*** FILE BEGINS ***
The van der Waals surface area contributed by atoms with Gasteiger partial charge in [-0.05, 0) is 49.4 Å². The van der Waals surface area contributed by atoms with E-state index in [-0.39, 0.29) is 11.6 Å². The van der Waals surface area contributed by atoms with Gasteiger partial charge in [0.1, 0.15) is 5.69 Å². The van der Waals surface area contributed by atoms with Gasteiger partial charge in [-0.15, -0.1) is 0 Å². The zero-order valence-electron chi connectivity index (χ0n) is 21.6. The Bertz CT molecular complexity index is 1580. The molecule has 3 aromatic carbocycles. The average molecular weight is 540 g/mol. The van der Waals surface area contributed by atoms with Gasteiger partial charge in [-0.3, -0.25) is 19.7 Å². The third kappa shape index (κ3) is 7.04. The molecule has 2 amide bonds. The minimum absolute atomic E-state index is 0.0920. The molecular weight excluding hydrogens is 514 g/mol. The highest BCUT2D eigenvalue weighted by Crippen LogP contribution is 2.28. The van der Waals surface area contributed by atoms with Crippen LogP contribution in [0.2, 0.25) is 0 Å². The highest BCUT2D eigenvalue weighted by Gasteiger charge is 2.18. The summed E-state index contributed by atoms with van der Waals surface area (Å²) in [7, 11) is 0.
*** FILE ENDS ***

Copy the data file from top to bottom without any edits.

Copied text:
The van der Waals surface area contributed by atoms with Gasteiger partial charge in [-0.05, 0) is 49.4 Å². The van der Waals surface area contributed by atoms with E-state index in [-0.39, 0.29) is 11.6 Å². The van der Waals surface area contributed by atoms with Gasteiger partial charge in [0.1, 0.15) is 5.69 Å². The van der Waals surface area contributed by atoms with Gasteiger partial charge in [-0.15, -0.1) is 0 Å². The zero-order valence-electron chi connectivity index (χ0n) is 21.6. The Bertz CT molecular complexity index is 1580. The molecule has 3 aromatic carbocycles. The average molecular weight is 540 g/mol. The van der Waals surface area contributed by atoms with Gasteiger partial charge in [-0.3, -0.25) is 19.7 Å². The third kappa shape index (κ3) is 7.04. The molecule has 2 amide bonds. The minimum absolute atomic E-state index is 0.0920. The molecular weight excluding hydrogens is 514 g/mol. The highest BCUT2D eigenvalue weighted by Crippen LogP contribution is 2.28. The van der Waals surface area contributed by atoms with Crippen LogP contribution in [0.2, 0.25) is 0 Å². The highest BCUT2D eigenvalue weighted by Gasteiger charge is 2.18. The summed E-state index contributed by atoms with van der Waals surface area (Å²) in [7, 11) is 0.